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Limited services smaller numbers among CUNA recommendations

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WASHINGTON (4/7/09)--A revamped corporate credit union system would be most effective if it offered limited services (leading to reduction in the number of corporates), served a national field of membership, met stronger capital requirements, and included a prescribed number of “outside directors” who could “contribute diverse experiences” to a corporate’s board, the Credit Union National Association (CUNA) has written in a comment letter to the National Credit Union Administration (NCUA). In its letter to NCUA on the agency’s “advance notice of proposed rulemaking” (ANPR) on corporate credit unions, signed by CUNA President/CEO Dan Mica and Terry West, chairman of CUNA’s Corporate Task Force (and president/CEO of Vystar CU, Jacksonville, Fla.), CUNA acknowledged that the NCUA Board must first deal with stabilizing the corporate credit union system, and then make a transition to a revised system. However, when the time to make revisions comes, CUNA suggested several major changes:
* Corporate credit unions should focus on core services of settlement, payment systems and meeting short-term investment and liquidity needs of member credit unions. Corporates’ investment authority should be carefully reviewed and concentrations in long-term, on-balance sheet investments should not be permitted, due to the past inability of corporates to reasonably manage or mitigate risk in these areas. * The two-tier system of U.S. Central and many corporates has outlived its utility. Additionally, characteristics of that system that facilitated undue risk taking, reduced credit unions’ capital and created inefficiencies must be eliminated. The appropriate number of corporates in the future will depend on the primary functions and services that corporates will be allowed to provide. “Processing payments and handling settlements are scale businesses, so the number of corporate credit unions can be sharply reduced to a very small number,” the letter states. “With only a few, large corporate credit unions serving natural person credit unions, there would no longer be the need for a two-tiered system.” * With a small number of corporates operating in the future, each should have a national field of membership, which would foster competition and thus innovation. (However, CUNA wrote, it “understands that competition among corporate credit unions may have in the past contributed to thinly capitalized institutions, operating on very low margins taking significant risks.” CUNA noted, however, that with “sufficient capital requirements and with investments restricted to only those necessary to perform short-term investing and liquidity,” competition among the corporates would better serve credit unions “in a context of full safety and soundness.” * Tier 1 capital requirements should be at least 4% and could be as high as 6% (over a reasonable period of time). Risk-based capital should also be required, and natural person credit unions that use corporates should be required to “maintain contributed capital in their corporate.” The CUNA letter noted that “if NCUA chooses to institute risk-based capital requirements for corporate credit unions, such risk-based capital should be comparable to those applicable to similarly situated Federal Deposit Insurance Corp. (FDIC)-insured depository institutions.” However, if NCUA adopts CUNA’s recommendations for limits on corporate business and investment activities, “risk-based requirements are likely unnecessary.” * Corporates should be permitted to have outside, non-member directors who can “contribute diverse experiences to a corporate credit union’s board,” CUNA wrote. Further, up to 20% of “non-member” board members should be permitted (if the members agree), and these members should earn a “reasonable director’s fee.”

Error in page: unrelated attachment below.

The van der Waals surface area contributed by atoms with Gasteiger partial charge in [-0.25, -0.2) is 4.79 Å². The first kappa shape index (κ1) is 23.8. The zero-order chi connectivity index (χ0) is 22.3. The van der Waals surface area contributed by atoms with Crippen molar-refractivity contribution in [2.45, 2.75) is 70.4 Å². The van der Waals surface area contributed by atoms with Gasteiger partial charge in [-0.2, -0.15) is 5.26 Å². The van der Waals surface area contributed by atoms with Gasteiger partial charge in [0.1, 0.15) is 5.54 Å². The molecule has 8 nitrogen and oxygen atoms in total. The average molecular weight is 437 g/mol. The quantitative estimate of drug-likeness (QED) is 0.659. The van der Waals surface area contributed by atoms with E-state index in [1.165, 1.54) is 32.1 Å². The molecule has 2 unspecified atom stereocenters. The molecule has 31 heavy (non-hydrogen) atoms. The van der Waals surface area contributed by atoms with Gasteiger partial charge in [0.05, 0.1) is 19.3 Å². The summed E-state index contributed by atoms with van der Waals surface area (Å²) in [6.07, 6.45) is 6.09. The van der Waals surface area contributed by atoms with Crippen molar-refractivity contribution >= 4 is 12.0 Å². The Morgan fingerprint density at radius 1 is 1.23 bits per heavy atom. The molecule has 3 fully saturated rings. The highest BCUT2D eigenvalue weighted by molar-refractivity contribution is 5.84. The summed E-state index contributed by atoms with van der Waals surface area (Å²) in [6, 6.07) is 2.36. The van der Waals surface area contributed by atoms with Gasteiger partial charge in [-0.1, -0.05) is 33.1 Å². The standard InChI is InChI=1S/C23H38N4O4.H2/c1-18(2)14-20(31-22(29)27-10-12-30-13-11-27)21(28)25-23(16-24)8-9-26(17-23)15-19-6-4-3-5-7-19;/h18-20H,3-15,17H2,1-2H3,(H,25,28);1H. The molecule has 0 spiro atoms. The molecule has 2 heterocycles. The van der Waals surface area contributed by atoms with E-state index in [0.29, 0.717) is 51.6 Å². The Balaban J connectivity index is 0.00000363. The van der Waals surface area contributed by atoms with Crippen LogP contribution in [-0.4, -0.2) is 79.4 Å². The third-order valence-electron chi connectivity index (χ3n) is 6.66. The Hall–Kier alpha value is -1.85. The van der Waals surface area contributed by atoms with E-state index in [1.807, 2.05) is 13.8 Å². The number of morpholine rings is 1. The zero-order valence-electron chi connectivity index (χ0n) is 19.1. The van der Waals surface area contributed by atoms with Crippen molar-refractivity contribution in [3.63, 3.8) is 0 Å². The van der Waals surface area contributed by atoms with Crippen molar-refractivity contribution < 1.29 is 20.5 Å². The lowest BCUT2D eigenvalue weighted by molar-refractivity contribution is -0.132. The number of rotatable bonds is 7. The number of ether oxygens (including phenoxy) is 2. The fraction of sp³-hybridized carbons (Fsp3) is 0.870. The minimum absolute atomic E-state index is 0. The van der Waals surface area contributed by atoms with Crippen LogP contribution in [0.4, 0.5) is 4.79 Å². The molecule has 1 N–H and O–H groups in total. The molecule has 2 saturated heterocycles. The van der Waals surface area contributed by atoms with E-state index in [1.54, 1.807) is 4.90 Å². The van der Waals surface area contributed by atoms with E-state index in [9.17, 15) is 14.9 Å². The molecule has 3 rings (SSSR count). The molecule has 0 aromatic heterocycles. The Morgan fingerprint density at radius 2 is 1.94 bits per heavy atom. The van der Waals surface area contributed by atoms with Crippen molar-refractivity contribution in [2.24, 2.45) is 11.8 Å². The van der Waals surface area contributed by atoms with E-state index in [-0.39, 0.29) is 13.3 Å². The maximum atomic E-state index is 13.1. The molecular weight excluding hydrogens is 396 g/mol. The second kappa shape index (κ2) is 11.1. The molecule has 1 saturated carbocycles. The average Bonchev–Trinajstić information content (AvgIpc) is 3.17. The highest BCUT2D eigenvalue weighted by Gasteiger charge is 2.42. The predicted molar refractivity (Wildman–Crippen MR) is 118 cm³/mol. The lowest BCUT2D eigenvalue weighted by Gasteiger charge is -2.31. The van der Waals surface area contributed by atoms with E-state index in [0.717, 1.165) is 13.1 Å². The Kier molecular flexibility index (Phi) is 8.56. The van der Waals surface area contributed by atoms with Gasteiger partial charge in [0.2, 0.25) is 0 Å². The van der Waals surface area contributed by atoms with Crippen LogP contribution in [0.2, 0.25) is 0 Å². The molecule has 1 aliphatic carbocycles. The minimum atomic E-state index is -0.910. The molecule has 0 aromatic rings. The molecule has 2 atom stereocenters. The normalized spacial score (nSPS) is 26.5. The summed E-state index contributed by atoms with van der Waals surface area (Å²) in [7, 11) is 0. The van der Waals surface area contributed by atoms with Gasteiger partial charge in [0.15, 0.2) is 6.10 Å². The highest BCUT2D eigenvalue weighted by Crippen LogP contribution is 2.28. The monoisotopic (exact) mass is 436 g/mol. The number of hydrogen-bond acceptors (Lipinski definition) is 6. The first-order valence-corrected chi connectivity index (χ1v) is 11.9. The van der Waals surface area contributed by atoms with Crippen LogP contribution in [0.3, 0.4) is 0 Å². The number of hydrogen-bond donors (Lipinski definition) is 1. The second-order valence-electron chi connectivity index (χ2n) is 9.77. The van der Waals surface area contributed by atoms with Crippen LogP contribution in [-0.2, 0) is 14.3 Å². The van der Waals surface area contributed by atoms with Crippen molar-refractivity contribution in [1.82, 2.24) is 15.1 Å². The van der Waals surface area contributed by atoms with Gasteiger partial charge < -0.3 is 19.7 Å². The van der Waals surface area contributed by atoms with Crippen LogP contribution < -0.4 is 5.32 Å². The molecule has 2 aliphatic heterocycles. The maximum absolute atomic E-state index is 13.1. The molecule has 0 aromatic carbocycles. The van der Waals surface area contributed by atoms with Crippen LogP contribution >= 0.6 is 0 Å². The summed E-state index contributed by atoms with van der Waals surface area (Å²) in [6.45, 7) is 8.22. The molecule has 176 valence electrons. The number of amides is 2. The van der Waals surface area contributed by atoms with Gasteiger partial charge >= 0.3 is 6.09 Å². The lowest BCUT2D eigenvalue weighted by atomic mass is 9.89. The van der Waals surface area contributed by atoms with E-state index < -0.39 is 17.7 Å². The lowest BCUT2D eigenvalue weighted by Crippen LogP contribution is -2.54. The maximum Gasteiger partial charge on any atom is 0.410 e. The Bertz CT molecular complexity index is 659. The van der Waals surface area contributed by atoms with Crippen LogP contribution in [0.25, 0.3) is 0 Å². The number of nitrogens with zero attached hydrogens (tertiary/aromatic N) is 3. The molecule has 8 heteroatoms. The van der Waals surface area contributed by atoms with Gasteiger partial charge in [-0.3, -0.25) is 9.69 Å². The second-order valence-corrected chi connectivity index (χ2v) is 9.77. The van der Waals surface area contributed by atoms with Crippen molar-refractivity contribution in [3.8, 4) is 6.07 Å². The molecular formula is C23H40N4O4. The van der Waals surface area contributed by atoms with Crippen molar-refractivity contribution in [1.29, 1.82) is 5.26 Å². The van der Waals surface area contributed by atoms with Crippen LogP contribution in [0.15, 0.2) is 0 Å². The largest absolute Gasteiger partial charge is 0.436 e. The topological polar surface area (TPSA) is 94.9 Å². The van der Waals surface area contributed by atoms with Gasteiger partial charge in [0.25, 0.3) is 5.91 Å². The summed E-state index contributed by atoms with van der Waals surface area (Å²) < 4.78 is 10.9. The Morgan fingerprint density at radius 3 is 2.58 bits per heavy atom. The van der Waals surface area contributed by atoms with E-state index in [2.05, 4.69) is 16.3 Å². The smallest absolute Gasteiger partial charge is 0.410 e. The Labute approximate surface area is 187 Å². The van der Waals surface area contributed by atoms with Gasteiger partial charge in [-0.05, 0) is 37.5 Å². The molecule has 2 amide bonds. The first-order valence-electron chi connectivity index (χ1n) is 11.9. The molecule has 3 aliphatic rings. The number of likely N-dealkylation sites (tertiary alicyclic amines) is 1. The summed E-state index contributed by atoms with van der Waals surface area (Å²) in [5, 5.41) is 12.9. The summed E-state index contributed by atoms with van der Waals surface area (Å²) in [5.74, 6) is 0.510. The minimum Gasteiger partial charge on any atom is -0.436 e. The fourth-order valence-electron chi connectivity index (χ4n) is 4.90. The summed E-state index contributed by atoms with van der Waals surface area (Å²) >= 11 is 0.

In other points raised in the letter, CUNA called it “imperative” that NCUA take additional steps to assure credit unions that it will not sell securities of U.S. Central and Western Corporate (WesCorp) FCUs “prior to almost complete amortization.” The only caveat CUNA suggested: If NCUA can work with the U.S. Treasury Department to obtain a favorable price well above the current market value for the securities before they mature. CUNA also used the comment letter as an opportunity to review the impact of NCUA’s corporate stabilization program on credit unions, noting the high costs. Along those lines, CUNA stated it will “continue to do all we can to attain a better outcome for credit unions than the current situation, including through assistance from the U.S. Treasury.” CUNA commended the NCUA Board for its announcement late last week to make more information from the PIMCO report available to the credit union system. While CUNA said it "appreciates the latest agency memo to examiners" that credit unions have some flexibility in delaying the reporting of the impairment of the NCUSIF deposit, issues relating to the reporting of the impairment of corporate credit union capital have not been resolved because the estimates of the losses from U.S. Central and WesCorp are still under review. CUNA indicated it wants to work with NCUA to provide clarify to credit unions on the accounting issues. For the full letter, use the resource link.

NCUA memo guides on delaying NCUSIF write-downs

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WASHINGTON (4/7/09)—In a memo Friday to regional directors and examiners, shared with the Credit Union National Association (CUNA), the National Credit Union Administration (NCUA) is providing guidance to field staff on an accounting bulletin (AB 09-02) released earlier in the week addressing corporate credit union issues. The memo is an effort to clear up confusion created by the accounting bulletin on whether credit unions may delay reporting the write-down of their 1% National Credit Union Share Insurance Fund (NCUSIF) deposit. The NCUA memo says credit unions should follow the accounting bulletin and book the impairment as of March 31. It also indicates that credit unions may be able to delay reporting the impairment, if their accountant determines the delay is consistent with GAAP and provides guidance to the credit union to that effect. However, it is CUNA's understanding that even without written guidance from an accountant, examiners are being instructed not to deal harshly with a credit union that delays the write-down. CUNA is working with NCUA to get further clarification on this matter.